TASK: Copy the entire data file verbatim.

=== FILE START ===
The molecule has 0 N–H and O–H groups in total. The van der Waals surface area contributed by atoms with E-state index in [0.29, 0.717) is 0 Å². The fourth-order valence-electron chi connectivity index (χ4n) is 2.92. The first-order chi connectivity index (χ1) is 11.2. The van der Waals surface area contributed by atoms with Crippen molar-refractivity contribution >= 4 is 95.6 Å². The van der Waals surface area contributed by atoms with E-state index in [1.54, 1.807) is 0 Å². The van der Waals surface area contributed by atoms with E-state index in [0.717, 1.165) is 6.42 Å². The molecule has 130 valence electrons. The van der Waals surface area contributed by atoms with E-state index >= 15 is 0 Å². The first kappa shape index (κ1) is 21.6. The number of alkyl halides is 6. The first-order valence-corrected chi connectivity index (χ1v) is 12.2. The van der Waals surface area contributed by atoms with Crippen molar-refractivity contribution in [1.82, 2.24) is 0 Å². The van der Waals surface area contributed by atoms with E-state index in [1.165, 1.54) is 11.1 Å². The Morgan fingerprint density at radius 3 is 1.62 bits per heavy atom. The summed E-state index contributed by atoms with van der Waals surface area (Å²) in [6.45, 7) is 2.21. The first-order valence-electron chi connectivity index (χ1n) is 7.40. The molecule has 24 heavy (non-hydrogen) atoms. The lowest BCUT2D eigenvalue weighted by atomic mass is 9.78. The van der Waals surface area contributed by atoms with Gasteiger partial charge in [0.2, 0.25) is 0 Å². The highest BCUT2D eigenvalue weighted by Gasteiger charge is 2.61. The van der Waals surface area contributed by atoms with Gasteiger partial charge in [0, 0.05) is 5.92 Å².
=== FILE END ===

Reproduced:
The molecule has 0 N–H and O–H groups in total. The van der Waals surface area contributed by atoms with E-state index in [0.29, 0.717) is 0 Å². The fourth-order valence-electron chi connectivity index (χ4n) is 2.92. The first-order chi connectivity index (χ1) is 11.2. The van der Waals surface area contributed by atoms with Crippen molar-refractivity contribution >= 4 is 95.6 Å². The van der Waals surface area contributed by atoms with E-state index in [1.54, 1.807) is 0 Å². The van der Waals surface area contributed by atoms with E-state index in [0.717, 1.165) is 6.42 Å². The molecule has 130 valence electrons. The van der Waals surface area contributed by atoms with E-state index >= 15 is 0 Å². The first kappa shape index (κ1) is 21.6. The number of alkyl halides is 6. The first-order valence-corrected chi connectivity index (χ1v) is 12.2. The van der Waals surface area contributed by atoms with Crippen molar-refractivity contribution in [1.82, 2.24) is 0 Å². The van der Waals surface area contributed by atoms with E-state index in [1.165, 1.54) is 11.1 Å². The Morgan fingerprint density at radius 3 is 1.62 bits per heavy atom. The summed E-state index contributed by atoms with van der Waals surface area (Å²) in [6.45, 7) is 2.21. The first-order valence-electron chi connectivity index (χ1n) is 7.40. The molecule has 24 heavy (non-hydrogen) atoms. The lowest BCUT2D eigenvalue weighted by atomic mass is 9.78. The van der Waals surface area contributed by atoms with Gasteiger partial charge in [0.2, 0.25) is 0 Å². The highest BCUT2D eigenvalue weighted by Gasteiger charge is 2.61. The van der Waals surface area contributed by atoms with Gasteiger partial charge in [0, 0.05) is 5.92 Å².